It gets worse. Say you are considering pushing a hand, say AQ. You think the other guy will call with 20% of his hands and you are taking it that he will call the top 20%. This is an approximation, of course, because most players do not know what the top 20% does or doesn't include.
So sometimes you will get it wrong because he'll call with J7 (not top 20%), making your shove bad, and sometimes you will get it right because he'll call with AK, but oh shit, that's towards the top end of his range, and your play, good against the range, is horrible against AK.
It's almost never worth chasing.
"Chasing" is calling bets trying to hit a draw. It's not to be confused with betting a draw. In most forms of poker, particularly in cash games, you can call bets when you have the odds to do so.
What? Well, remember, we are trying to make the plays that have positive EV. If you are offered 3 to 1 by the pot and your hand is 2 to 1 to make, you will make money by calling the bet. Two out of three times you will miss your draw, but the other time you will hit and win enough money to make up for the times you miss.
No limit complicates matters because you can often get higher "implied odds" (IOW, the pot may offer you 3 to 1, but that's not all you hope to win because there will be further betting, which you hope to have the best of).
But two things should be kept firmly in mind. Effective odds--the odds you can get now--are fixed and can be counted on. Implied odds--even the improvement in your odds brought by a call from someone you are certain will call--cannot be counted on. Sometimes the other guy just doesn't pay off your set or your flush.
Setmining is the key example of a spot where you hope to have implied odds. It's t20 and some guy raises to 60. You hold a pair and call. You will hit your set about one in nine times, so you are definitely not getting the odds for your call. But you hope to be "paid off" enough the times you do to make up for all the times you don't.
If the other guy is tight though, you may not. Most raising ranges have more unpaired than paired cards, and most times the other guy has nothing after the flop. So he might cbet, and you can take that, but a tight player just won't keep throwing money your way, particularly if he realises you are also tight.
So you have to be realistic about implied odds. And on the whole that means, particulary in STTs, that you shouldn't chase draws. You'll end up regretting it, particularly because hitting doesn't improve your position as much as you hoped all that often.
This can be the one time.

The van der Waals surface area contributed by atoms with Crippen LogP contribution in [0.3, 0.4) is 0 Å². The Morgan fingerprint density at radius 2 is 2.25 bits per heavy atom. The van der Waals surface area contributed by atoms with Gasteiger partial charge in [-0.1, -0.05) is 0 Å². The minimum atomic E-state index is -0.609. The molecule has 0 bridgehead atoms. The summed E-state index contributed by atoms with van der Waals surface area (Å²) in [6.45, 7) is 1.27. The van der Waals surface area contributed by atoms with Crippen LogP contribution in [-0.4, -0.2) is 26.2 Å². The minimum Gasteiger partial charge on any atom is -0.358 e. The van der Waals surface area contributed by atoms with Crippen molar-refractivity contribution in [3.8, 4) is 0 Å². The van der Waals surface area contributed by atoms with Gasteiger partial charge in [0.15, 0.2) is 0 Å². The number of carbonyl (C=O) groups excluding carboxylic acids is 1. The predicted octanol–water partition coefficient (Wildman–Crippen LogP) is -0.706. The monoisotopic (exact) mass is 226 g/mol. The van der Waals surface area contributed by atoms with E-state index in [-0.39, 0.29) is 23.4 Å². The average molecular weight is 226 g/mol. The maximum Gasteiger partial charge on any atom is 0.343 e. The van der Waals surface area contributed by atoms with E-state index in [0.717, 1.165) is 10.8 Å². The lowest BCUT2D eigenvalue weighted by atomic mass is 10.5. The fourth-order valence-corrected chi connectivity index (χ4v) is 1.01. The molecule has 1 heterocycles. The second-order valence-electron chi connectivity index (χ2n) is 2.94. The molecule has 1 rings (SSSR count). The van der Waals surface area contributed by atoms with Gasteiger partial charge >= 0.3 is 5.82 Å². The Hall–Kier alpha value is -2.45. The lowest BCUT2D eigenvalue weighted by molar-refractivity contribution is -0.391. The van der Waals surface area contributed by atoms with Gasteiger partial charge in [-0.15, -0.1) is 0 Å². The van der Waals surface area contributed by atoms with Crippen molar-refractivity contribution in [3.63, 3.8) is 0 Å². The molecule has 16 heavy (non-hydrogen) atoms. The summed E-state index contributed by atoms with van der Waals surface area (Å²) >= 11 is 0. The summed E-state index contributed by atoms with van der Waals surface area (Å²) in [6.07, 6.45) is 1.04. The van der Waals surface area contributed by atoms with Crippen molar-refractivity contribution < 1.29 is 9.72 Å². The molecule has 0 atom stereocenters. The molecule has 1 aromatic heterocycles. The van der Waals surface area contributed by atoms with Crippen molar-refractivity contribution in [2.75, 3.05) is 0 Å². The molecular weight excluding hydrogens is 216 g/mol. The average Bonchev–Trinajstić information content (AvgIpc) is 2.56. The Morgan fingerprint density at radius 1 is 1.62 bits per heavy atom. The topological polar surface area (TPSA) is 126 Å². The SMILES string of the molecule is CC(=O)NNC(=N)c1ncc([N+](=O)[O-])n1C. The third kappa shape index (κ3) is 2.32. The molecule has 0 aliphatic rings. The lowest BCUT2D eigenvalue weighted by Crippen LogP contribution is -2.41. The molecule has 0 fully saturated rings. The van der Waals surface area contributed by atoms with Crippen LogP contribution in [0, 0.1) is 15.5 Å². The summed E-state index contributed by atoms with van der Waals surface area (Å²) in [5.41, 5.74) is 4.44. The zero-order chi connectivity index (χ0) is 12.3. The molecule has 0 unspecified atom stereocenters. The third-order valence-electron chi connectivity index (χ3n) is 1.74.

Fish chase all the time. We don't mind that they do. (We only mind their hitting!) We offer them bad odds and let them try to beat us. They like to chase because they remember the time they stacked some guy with a flush, and don't remember all the missed draws (see "Salience is your enemy" below).
But when they are 4 to 1 to hit a draw, you should not forget that this can be the one. And it hurts when it is. You forget all the times they didn't get there (largely because you do not know for sure that they were calling with a draw until they hit it). But each time, this can be the one time.
Remembering this really helps you stop tilting when you lose longshot bets. It does all work out but that means that you have to lose some. A 70/30 seems like a really strong shot for you: KK vs AJ for instance. But you have to lose the 30 to win the 70, and that's a lot of losses.
Salience is your enemy.
Say you have a boyfriend. You see him every day and you get on well most of the time. Most days you meet up, have dinner and fuck, and it's all cool. But every now and then, you have a big row.
Sometimes people split up because of the big row. They forget all the cool nights and remember only the fight. That's salience. In general terms, change is salient for humans.
In poker, the times you win are not very salient, because you expect to win if you are a good player. What sticks are the times you lose horribly. For bad players, it's pretty much the other way round. They remember how great it was to have a flush, so they call bets with their sooooooted cards and chase their flushes every time.
Either way, salience is your enemy. You need to learn to play hand by hand. I remember a great post by Gigabet in which he stressed this approach, and it's only recently I've realised what he meant by it. Abandon expectations and play the hand as it is.
Actually, this is great advice for the whole of poker, and I wish I could follow it: abandon expectations and just play. You have to trust yourself to do the right thing and let the results take care of themselves.